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Effects of primary care reform in Quebec on access to health care services

TitleEffects of primary care reform in Quebec on access to health care services
Year of Publication2013
AuthorsDunkley-Hickin, C., and Strumpf E.
JournalCanadian Health Human Resources Network (CHHRN)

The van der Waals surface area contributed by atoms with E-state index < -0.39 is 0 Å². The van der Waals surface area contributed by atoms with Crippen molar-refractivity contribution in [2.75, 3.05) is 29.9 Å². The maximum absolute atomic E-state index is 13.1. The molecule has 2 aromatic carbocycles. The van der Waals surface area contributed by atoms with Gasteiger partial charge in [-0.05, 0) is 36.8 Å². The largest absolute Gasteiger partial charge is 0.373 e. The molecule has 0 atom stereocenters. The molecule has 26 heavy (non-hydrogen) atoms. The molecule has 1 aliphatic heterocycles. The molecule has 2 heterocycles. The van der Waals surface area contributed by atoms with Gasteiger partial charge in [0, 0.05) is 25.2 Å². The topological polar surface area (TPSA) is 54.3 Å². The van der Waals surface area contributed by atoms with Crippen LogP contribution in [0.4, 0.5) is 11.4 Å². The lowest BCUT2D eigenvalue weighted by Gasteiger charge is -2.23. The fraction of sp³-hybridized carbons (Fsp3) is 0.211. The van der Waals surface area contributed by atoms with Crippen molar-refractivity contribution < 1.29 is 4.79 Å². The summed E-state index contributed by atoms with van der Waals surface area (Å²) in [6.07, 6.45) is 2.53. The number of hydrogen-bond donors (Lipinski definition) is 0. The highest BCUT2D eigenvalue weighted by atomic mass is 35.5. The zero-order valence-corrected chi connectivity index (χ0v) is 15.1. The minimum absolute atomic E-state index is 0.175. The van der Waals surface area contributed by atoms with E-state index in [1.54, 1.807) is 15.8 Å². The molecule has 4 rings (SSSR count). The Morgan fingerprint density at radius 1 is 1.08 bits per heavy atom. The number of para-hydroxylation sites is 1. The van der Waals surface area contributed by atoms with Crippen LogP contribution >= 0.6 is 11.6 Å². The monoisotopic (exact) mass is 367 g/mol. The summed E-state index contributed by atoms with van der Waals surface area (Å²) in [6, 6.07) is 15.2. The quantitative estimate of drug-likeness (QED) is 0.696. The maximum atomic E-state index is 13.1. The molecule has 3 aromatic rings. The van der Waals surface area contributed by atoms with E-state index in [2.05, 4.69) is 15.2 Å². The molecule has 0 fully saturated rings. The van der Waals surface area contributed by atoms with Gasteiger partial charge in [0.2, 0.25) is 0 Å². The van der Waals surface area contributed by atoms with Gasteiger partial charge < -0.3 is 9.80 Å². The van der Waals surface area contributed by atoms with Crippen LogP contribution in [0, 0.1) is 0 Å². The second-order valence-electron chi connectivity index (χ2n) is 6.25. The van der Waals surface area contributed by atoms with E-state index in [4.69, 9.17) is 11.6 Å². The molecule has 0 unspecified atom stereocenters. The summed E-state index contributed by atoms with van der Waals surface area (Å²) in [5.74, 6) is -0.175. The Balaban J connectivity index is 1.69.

Primary health care PHC is the backbone of the health care system, the point of entry for the majority of patients, and the largest source of regular care delivery. Primary health care can be distinguished from other forms of care through four main attributes: accessibility, longitudinality, comprehensiveness and coordination. Primary health care reform in Quebec Quebec's groupes de médecine de famille (GMF) reflect a team-based model of primary health care characterized by groups of physicians collaborating with nurses and other health professionals to provide patient care. The policy was introduced in late 2002 and participation by physicians and patients in GMFs is entirely voluntary. The GMF program goals included: Improving access to primary health care, including outside of usual clinic hours Improving coordination and comprehensiveness of care, notably the appropriate use of preventive services Access to health care I first examine the potential access to primary health care - that is, the ability to access needed care in a timely fashion. I use three measures to investigate and quantify different facets of potential access. Second, I examine realized access by measuring services actually used. I examine the reported receipt of certain preventive services in accordance with Canadian guidelines. Objectives Evaluate the causal effect of the GMF policy reform on potential access to primary health care in Quebec. Determine if GMFs have improved potential access to primary health care outside of usual office hours. Assess the impact of the GMF policy reform on the utilization of recommended preventive health services in line with Canadian guidelines. Investigate reported barriers to access to identify possible avenues of further health policy intervention to improve access to primary health care. Methods Data Canadian Community Health Survey The CCHS is a nationally representative, cross-sectional survey with a target population of persons 12 years and over living in all ten provinces and three territories of Canada. I use cycles 2001, 2003, 2005, 2007, 2008, 2009, and 2010 for measures of access and covariates. The Health Services Access Survey subsample of CCHS respondents, available only in 2001, 2003, 2005, 2007 and 2009, was analyzed separately. Administrative GMF data Administrative data on the number of GMFs, total GPs, number of GPs practicing in GMFs and patients enrolled inside and outside of GMFs were collected by the Ministère de la santé et les services sociaux by health region and year between 2002 and 2012. Geographic category data Eight geographic categories of health care availability based on residents' census sub-division (CSD) and travel times to primary, secondary, and tertiary forms of health care. final datasets CCHS and GMF data were merged using region and year; geographic category data was merged to CCHS data using year and CSD. CCHS and GMF years were matched so that GMF participation exposure was recorded before the CCHS access measures. The final sample was restricted to Quebec residents, 18 years and over, and not living in the health regions of Nunavik, Terres-Cries-de-la-Baie-James, and Nord-du-Québec. The main CCHS sample consisted of 113 816 subjects.

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